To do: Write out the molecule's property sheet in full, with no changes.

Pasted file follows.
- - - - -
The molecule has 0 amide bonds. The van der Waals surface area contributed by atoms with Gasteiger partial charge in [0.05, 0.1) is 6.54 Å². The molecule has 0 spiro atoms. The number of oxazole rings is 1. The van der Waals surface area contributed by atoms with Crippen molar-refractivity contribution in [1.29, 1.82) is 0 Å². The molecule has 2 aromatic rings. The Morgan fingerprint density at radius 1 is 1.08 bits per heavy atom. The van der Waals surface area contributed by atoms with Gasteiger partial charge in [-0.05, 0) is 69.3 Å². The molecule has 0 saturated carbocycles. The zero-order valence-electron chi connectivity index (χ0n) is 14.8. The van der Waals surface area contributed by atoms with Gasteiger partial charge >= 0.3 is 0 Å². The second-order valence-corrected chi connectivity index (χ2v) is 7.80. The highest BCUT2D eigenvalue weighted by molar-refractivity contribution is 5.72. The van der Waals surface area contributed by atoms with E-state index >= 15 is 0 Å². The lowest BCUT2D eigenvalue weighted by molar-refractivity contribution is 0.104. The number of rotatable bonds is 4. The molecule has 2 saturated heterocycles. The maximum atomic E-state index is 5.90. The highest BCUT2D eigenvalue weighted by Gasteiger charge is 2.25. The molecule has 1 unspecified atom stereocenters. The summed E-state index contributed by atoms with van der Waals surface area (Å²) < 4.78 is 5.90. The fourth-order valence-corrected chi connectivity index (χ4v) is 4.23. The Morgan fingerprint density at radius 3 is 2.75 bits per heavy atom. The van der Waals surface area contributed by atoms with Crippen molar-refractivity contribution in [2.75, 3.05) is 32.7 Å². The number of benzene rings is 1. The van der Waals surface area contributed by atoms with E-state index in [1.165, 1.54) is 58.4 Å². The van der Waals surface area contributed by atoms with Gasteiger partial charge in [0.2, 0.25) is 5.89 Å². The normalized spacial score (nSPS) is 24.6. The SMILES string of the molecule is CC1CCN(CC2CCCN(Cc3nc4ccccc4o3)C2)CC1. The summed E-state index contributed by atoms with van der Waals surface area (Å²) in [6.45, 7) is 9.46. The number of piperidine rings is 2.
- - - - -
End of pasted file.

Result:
The molecule has 0 amide bonds. The van der Waals surface area contributed by atoms with Gasteiger partial charge in [0.05, 0.1) is 6.54 Å². The molecule has 0 spiro atoms. The number of oxazole rings is 1. The van der Waals surface area contributed by atoms with Crippen molar-refractivity contribution in [1.29, 1.82) is 0 Å². The molecule has 2 aromatic rings. The Morgan fingerprint density at radius 1 is 1.08 bits per heavy atom. The van der Waals surface area contributed by atoms with Gasteiger partial charge in [-0.05, 0) is 69.3 Å². The molecule has 0 saturated carbocycles. The zero-order valence-electron chi connectivity index (χ0n) is 14.8. The van der Waals surface area contributed by atoms with Gasteiger partial charge >= 0.3 is 0 Å². The second-order valence-corrected chi connectivity index (χ2v) is 7.80. The highest BCUT2D eigenvalue weighted by molar-refractivity contribution is 5.72. The van der Waals surface area contributed by atoms with E-state index >= 15 is 0 Å². The lowest BCUT2D eigenvalue weighted by molar-refractivity contribution is 0.104. The number of rotatable bonds is 4. The molecule has 2 saturated heterocycles. The maximum atomic E-state index is 5.90. The highest BCUT2D eigenvalue weighted by Gasteiger charge is 2.25. The molecule has 1 unspecified atom stereocenters. The summed E-state index contributed by atoms with van der Waals surface area (Å²) < 4.78 is 5.90. The fourth-order valence-corrected chi connectivity index (χ4v) is 4.23. The Morgan fingerprint density at radius 3 is 2.75 bits per heavy atom. The van der Waals surface area contributed by atoms with Crippen molar-refractivity contribution in [2.75, 3.05) is 32.7 Å². The number of benzene rings is 1. The van der Waals surface area contributed by atoms with E-state index in [1.165, 1.54) is 58.4 Å². The van der Waals surface area contributed by atoms with Gasteiger partial charge in [0.2, 0.25) is 5.89 Å². The normalized spacial score (nSPS) is 24.6. The SMILES string of the molecule is CC1CCN(CC2CCCN(Cc3nc4ccccc4o3)C2)CC1. The summed E-state index contributed by atoms with van der Waals surface area (Å²) in [6.45, 7) is 9.46. The number of piperidine rings is 2.